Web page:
Whether it is legal for students to share music online?

Essay by xuerhUniversity, Master's November 2004

download word file, 4 pages 3.7 1 reviews

By now you may notice that there are many lawsuits about intellectual copyrights these days. For example, Recording Industry sued Napster (an online repository of downloadable music files) last December, alleging it had contributed to numerous copyright violations. In addition, a heavy-metal band Metallica and rapper Dr. Dre also filed their own suits against Napster. And now the industry is going after students over music sharing online. The controversial issue here is whether it is legal for those students to share music online since they are doing so not for profit, but for entertainment only. On the one hand, some people may feel that Matallica is a big name band that has made tons of money on their fans. So, who cares if they lose $.50 a disc on a few thousand discs--they've made millions, right? On the other hand, others may think that sharing music online has thrown a panic into the music industry and it is necessary for the industry to try such legal approach.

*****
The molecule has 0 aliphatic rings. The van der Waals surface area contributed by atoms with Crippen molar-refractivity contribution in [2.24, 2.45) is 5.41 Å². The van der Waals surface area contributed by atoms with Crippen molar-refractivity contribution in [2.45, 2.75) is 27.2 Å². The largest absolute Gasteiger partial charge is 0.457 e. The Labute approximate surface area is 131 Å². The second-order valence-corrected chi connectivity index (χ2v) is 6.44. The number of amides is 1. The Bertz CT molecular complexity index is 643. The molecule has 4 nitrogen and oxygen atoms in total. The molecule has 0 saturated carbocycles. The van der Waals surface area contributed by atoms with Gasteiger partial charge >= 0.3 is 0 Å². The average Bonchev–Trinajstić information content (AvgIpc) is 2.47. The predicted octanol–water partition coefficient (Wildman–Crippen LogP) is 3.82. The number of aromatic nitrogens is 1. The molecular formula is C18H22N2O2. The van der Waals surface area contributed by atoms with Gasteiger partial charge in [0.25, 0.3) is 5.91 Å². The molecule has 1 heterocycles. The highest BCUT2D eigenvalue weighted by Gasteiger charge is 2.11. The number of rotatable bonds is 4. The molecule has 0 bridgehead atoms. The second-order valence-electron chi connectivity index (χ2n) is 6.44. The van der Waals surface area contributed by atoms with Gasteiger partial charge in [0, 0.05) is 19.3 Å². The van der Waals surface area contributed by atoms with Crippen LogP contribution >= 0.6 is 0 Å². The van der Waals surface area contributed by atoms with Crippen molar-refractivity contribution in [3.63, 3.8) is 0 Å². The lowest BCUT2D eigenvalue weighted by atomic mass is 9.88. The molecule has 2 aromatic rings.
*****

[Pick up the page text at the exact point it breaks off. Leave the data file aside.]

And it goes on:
As far as I am concerned, on the surface it may appear to be millionaires fighting over pennies, actually it boils down to the protection of intellectual property. Because unauthorized copying of digital music breaks the copyright law and encroach the hard-working artists' interest, recording industry need to take some action to solve this problem.

First of all, according to the Federal Law, it is illegal to copy and distribute copyrighted music without permission, even though the music is online. It is true that many of the bands do allow free music trading and they also enjoy the supreme benefits of the free "word-of-mouth" advertising that trading provide. So, some people may think that it's okay to make other people's copyrighted music available on their Web Server as long as they...